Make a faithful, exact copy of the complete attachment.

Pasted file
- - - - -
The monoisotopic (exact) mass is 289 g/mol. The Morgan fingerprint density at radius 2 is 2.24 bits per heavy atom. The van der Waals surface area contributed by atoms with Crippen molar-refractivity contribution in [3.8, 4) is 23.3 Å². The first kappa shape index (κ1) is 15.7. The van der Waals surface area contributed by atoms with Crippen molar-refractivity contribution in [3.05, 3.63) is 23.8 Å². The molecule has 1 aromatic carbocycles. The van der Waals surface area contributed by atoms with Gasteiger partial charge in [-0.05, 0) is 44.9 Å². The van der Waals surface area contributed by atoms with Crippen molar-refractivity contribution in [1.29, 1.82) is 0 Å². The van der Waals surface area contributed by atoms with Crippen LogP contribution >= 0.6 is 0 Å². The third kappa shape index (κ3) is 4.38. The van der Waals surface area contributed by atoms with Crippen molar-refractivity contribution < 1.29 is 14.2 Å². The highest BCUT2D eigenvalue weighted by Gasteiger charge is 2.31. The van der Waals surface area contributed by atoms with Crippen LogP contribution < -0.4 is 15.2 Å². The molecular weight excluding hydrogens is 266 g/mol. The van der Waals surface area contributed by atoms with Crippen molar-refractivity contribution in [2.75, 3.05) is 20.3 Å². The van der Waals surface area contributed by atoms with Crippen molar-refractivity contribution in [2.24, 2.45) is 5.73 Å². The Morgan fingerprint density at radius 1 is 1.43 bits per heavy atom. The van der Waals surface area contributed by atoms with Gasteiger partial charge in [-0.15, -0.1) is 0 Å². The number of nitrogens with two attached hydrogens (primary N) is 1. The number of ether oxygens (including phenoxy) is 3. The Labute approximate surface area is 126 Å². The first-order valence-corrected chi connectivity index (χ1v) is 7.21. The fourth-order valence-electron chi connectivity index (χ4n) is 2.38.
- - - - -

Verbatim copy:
The monoisotopic (exact) mass is 289 g/mol. The Morgan fingerprint density at radius 2 is 2.24 bits per heavy atom. The van der Waals surface area contributed by atoms with Crippen molar-refractivity contribution in [3.8, 4) is 23.3 Å². The first kappa shape index (κ1) is 15.7. The van der Waals surface area contributed by atoms with Crippen molar-refractivity contribution in [3.05, 3.63) is 23.8 Å². The molecule has 1 aromatic carbocycles. The van der Waals surface area contributed by atoms with Gasteiger partial charge in [-0.05, 0) is 44.9 Å². The van der Waals surface area contributed by atoms with Crippen molar-refractivity contribution in [1.29, 1.82) is 0 Å². The van der Waals surface area contributed by atoms with Crippen LogP contribution >= 0.6 is 0 Å². The third kappa shape index (κ3) is 4.38. The van der Waals surface area contributed by atoms with Crippen molar-refractivity contribution < 1.29 is 14.2 Å². The highest BCUT2D eigenvalue weighted by Gasteiger charge is 2.31. The van der Waals surface area contributed by atoms with Crippen LogP contribution < -0.4 is 15.2 Å². The molecular weight excluding hydrogens is 266 g/mol. The van der Waals surface area contributed by atoms with Crippen molar-refractivity contribution in [2.75, 3.05) is 20.3 Å². The van der Waals surface area contributed by atoms with Crippen molar-refractivity contribution in [2.24, 2.45) is 5.73 Å². The Morgan fingerprint density at radius 1 is 1.43 bits per heavy atom. The van der Waals surface area contributed by atoms with Gasteiger partial charge in [-0.15, -0.1) is 0 Å². The number of nitrogens with two attached hydrogens (primary N) is 1. The number of ether oxygens (including phenoxy) is 3. The Labute approximate surface area is 126 Å². The first-order valence-corrected chi connectivity index (χ1v) is 7.21. The fourth-order valence-electron chi connectivity index (χ4n) is 2.38.